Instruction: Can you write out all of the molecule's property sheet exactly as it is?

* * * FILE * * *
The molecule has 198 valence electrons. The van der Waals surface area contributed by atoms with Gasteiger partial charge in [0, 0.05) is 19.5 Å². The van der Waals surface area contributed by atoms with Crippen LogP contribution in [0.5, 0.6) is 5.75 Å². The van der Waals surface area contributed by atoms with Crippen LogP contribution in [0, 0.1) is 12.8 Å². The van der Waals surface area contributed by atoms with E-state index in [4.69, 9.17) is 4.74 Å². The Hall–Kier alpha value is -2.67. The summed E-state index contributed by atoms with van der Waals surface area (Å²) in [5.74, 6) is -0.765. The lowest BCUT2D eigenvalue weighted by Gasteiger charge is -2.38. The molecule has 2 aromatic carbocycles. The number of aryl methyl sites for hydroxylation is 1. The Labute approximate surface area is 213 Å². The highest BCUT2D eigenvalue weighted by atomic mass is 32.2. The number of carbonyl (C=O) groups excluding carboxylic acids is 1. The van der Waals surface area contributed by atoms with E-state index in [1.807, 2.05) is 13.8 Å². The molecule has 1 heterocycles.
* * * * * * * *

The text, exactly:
The molecule has 198 valence electrons. The van der Waals surface area contributed by atoms with Gasteiger partial charge in [0, 0.05) is 19.5 Å². The van der Waals surface area contributed by atoms with Crippen LogP contribution in [0.5, 0.6) is 5.75 Å². The van der Waals surface area contributed by atoms with Crippen LogP contribution in [0, 0.1) is 12.8 Å². The van der Waals surface area contributed by atoms with E-state index in [4.69, 9.17) is 4.74 Å². The Hall–Kier alpha value is -2.67. The summed E-state index contributed by atoms with van der Waals surface area (Å²) in [5.74, 6) is -0.765. The lowest BCUT2D eigenvalue weighted by Gasteiger charge is -2.38. The molecule has 2 aromatic carbocycles. The number of aryl methyl sites for hydroxylation is 1. The Labute approximate surface area is 213 Å². The highest BCUT2D eigenvalue weighted by atomic mass is 32.2. The number of carbonyl (C=O) groups excluding carboxylic acids is 1. The van der Waals surface area contributed by atoms with E-state index in [1.807, 2.05) is 13.8 Å². The molecule has 1 heterocycles.